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Suggestions on where to start with precision ag

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news Mitchell, 57301
Mitchell South Dakota 120 South Lawler 57301
People already involved with precision agriculture offer these suggestions to farmers and ranchers who want to get started:
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 “Spend the time and money on training and software. Surround yourself with as many people as you can, especially agronomists with a good soils background.”

 — Paul Zook, a Beach, N.D., farmer who’s used precision ag tools since 2006.

“Do your research. Newcomers (to precision ag) can try to save money upfront with entry-level systems that end up being inadequate for what they’re trying to do.”

 — Jeff Dickens, Dakotas territory manager for Ag Leader Technologies, a prominent Iowa-based precision ag company.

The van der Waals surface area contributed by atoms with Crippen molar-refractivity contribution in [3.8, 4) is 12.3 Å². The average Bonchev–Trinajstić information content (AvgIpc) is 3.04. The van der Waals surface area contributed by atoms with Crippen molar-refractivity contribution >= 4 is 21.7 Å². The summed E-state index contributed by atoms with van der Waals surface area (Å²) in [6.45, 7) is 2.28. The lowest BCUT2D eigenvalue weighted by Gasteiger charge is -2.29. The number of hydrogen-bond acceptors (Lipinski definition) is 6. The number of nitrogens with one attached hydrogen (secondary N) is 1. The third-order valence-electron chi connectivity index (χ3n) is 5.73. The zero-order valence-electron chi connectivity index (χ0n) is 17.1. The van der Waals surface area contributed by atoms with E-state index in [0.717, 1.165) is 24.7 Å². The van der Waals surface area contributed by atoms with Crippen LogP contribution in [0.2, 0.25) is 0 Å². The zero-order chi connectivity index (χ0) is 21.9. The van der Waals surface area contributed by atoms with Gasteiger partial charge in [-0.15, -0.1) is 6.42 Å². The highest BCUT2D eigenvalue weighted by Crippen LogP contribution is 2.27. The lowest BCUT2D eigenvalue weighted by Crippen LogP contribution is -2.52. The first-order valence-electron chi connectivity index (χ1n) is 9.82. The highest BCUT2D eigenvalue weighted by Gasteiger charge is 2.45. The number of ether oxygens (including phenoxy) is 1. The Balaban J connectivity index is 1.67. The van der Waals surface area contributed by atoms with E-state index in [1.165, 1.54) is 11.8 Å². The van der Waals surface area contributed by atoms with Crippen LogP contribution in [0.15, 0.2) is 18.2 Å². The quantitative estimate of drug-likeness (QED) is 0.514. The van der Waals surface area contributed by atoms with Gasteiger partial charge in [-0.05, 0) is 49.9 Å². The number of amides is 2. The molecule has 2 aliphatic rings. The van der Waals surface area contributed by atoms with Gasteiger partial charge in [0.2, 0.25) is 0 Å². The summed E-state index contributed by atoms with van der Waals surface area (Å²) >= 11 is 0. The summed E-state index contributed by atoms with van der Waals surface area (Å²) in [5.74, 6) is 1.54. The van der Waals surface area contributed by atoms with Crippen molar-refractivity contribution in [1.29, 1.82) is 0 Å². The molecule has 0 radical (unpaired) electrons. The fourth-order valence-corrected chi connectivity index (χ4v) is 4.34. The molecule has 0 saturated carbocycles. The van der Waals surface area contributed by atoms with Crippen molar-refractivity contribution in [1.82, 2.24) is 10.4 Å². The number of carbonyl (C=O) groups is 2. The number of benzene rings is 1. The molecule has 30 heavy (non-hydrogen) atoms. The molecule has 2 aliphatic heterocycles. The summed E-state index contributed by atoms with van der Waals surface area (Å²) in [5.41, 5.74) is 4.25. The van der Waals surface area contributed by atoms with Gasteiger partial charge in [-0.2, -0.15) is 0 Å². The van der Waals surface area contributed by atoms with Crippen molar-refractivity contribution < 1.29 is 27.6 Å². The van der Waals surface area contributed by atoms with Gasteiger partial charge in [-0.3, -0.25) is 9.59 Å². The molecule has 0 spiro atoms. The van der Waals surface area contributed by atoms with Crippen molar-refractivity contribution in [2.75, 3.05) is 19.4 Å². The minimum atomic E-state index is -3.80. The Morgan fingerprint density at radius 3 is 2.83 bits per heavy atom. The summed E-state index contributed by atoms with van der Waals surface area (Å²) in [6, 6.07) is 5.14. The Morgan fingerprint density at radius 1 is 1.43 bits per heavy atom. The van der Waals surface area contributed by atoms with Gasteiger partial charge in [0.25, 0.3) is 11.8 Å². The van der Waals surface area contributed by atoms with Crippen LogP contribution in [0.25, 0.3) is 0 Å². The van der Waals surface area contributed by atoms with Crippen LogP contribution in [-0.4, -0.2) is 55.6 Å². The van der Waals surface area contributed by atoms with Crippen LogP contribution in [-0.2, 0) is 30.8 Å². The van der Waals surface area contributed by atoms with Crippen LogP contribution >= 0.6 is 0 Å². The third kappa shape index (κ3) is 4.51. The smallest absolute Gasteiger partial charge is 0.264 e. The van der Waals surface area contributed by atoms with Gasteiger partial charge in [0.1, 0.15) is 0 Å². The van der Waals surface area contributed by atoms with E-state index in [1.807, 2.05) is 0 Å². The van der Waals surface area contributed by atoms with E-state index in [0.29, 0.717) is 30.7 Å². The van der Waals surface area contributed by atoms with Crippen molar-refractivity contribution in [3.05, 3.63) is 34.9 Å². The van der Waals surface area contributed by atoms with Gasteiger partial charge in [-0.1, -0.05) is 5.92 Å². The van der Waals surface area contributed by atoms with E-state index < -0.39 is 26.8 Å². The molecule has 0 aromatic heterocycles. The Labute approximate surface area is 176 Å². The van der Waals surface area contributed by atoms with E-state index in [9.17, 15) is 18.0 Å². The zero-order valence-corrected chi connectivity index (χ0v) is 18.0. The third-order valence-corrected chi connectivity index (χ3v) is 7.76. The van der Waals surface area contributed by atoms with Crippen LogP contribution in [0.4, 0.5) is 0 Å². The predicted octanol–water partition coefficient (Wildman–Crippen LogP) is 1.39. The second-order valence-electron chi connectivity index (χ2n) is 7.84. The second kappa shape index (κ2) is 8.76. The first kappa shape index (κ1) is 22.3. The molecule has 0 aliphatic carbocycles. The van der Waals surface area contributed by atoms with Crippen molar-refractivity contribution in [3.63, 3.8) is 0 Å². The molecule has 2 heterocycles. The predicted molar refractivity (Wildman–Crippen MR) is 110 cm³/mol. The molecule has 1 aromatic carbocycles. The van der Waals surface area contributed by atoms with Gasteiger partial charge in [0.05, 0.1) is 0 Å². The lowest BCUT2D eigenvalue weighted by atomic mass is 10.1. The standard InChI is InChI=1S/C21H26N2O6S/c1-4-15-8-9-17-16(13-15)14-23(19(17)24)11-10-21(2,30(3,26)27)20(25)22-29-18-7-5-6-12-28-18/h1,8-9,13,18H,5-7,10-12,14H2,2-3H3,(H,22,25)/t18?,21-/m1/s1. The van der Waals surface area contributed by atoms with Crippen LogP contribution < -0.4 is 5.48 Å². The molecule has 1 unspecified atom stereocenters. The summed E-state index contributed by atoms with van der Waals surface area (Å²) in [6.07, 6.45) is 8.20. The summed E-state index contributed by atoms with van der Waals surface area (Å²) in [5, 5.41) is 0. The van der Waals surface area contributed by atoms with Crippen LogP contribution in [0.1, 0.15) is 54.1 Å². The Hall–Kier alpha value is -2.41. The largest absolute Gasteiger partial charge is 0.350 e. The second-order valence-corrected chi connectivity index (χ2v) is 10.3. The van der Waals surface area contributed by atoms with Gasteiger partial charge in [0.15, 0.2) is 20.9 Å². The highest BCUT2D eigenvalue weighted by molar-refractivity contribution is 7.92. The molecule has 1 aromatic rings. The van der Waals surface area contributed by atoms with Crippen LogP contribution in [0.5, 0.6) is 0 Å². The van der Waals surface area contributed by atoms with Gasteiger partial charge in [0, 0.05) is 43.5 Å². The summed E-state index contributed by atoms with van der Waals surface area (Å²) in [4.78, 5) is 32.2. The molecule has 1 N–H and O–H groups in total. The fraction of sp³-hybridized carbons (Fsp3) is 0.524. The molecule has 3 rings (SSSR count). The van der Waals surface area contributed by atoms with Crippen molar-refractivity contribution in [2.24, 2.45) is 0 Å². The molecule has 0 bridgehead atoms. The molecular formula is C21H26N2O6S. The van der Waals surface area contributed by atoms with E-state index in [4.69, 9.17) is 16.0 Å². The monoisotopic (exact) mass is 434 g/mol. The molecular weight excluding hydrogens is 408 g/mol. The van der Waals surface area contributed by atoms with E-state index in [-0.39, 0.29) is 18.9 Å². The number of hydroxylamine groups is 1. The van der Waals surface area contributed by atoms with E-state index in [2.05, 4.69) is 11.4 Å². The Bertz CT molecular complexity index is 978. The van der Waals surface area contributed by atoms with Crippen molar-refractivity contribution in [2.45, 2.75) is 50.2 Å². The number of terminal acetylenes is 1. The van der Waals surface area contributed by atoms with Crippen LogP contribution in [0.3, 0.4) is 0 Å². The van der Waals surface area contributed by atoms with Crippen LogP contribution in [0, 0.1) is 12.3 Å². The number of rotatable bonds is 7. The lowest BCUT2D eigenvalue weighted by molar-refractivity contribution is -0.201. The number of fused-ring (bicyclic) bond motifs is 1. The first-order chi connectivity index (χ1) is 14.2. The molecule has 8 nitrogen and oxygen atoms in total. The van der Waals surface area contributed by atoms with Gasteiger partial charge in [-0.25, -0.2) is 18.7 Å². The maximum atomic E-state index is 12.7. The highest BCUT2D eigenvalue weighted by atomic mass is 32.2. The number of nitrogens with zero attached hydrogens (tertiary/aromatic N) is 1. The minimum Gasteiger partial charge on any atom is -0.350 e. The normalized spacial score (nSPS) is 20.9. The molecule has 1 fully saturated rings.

“If you’re computer literate, check out online chat rooms (at www.precisionag.com and elsewhere.) … Check out equipment dealers and meetings. … If you have a neighbor who uses it, make an appointment and discuss it with him over a cup of coffee.”

 — Paul Gunderson, director of the Dakota Precision Ag Center in Devils Lake, N.D.

 

 “A good starting point would be to analyze their current strategies and identify the areas in which they would like to improve efficiency. Communicating with a local precision ag specialist, a precision ag dealer, attending a seminar and trying to go online, if possible, are all good. If there is no local precision ag specialist available, they can try to attend a more large-scale seminar or workshop.”

 — Olga Walsh, soil fertility and precision nutrient management specialist with Montana State University.  

 “Encourage young people to study it and learn it. You might be too old to get too deeply in computers, but your grandkids who are totally immersed in it — get them to help you. Embrace our next generation of kids.”

 — Gregg Carlson, precision ag agronomist with South Dakota State University. Learn more online and at meetings There are literally millions of online sources of information for precision ag. Google “precision ag” and you get 49.5 million hits. Google “precision ag variable rate” and you get 2.2 million hits. With that in mind, here are a few online sources that can be useful:
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